3. Condition of the Roof: When purchasing an investment property, have a roof inspector prepare a roof condition report. Research the age of the roof. Is there a roof warranty? If so, you need to get a copy of it, review it, and make sure it transfers to a new owner. Is the roof water-tight? Are there leaks? What is the remaining useful life of the roof? Will the building need a new roof soon or are you able to maintain the roof for many years? The roof is an expensive item if it needs replacement. You should always have a roof inspection during your due diligence period.
4. Zoning: Is the zoning compatible with the current uses of the tenants? Has the zoning been changed or modified? Are there tenants that don’t conform to the zoning and their use will be prohibited if the tenant vacates? For instance, there was a new ordinance in a particular retail zoning category that prohibited a convenience store within 1,500 feet of any other convenience store. A landlord had been negotiating with a prospective tenant for a deli that also sold chips, sodas, cigarettes, and other various items. When the prospective tenant went to the city for a business license, the city denied the use because there was a convenience store operating within 1,500 feet of the subject location. Zoning information is generally available from the municipality’s zoning office.
5. Tenant Leases: When purchasing an investment property, you should carefully review the leases for the property. You should abstract the leases so you have all of the key items in a short summary form. The abstract form should list all of the same information for each tenant at the property. Pay careful attention to rent charges, additional rent charges, if any, insurance requirements, rights of first refusal or first option, renewal options, parking.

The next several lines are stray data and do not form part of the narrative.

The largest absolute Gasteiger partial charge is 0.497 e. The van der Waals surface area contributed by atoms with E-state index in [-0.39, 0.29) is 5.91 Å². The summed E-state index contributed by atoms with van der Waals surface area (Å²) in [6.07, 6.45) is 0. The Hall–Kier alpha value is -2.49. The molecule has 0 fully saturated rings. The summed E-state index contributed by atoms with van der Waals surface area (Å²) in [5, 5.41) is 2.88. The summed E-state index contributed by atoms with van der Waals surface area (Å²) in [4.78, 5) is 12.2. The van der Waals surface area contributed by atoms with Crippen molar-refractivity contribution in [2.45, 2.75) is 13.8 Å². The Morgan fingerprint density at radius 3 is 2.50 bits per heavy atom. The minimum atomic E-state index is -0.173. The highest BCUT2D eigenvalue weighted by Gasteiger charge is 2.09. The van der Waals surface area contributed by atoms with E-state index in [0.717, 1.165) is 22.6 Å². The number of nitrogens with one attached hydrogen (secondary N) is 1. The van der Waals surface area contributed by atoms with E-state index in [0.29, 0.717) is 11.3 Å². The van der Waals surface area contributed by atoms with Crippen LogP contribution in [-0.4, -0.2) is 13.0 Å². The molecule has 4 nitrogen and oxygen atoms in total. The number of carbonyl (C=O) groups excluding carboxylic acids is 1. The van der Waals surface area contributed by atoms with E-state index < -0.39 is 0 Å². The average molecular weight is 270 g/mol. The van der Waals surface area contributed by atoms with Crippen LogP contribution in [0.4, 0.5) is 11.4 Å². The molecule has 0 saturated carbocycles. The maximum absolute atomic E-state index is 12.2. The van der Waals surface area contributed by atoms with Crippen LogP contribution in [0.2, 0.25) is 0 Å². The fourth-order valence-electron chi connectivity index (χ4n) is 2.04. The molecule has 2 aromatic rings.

6. Rent Roll: A rent roll should have the following information – Tenant name, unit/suite number, monthly rent, monthly additional rent, if any, lease commencement date, lease expiration date, and space size. If you have been supplied with a rent roll, verify the information on the rent roll with the actual leases. If things don’t match, find out why.
7. Tenant Estoppels: Make sure your contract provides that the tenants have to complete a Tenant Estoppel Certificate. This is a document that verifies the lease terms to the purchaser and, in some instances, to the purchaser’s lender. The document should require the tenant to certify the lease term, any option provisions in the lease, any renewal terms, the security deposit currently held, the current rent payment, the current additional rent payment, the tenant’s past due payment status, and anything that the current landlord may owe the tenant (repairs, credits, etc). When you receive the Tenant Estoppel, compare it to your lease and the lease abstract. If the Tenant Estoppel does not match the lease terms, that should be a red flag.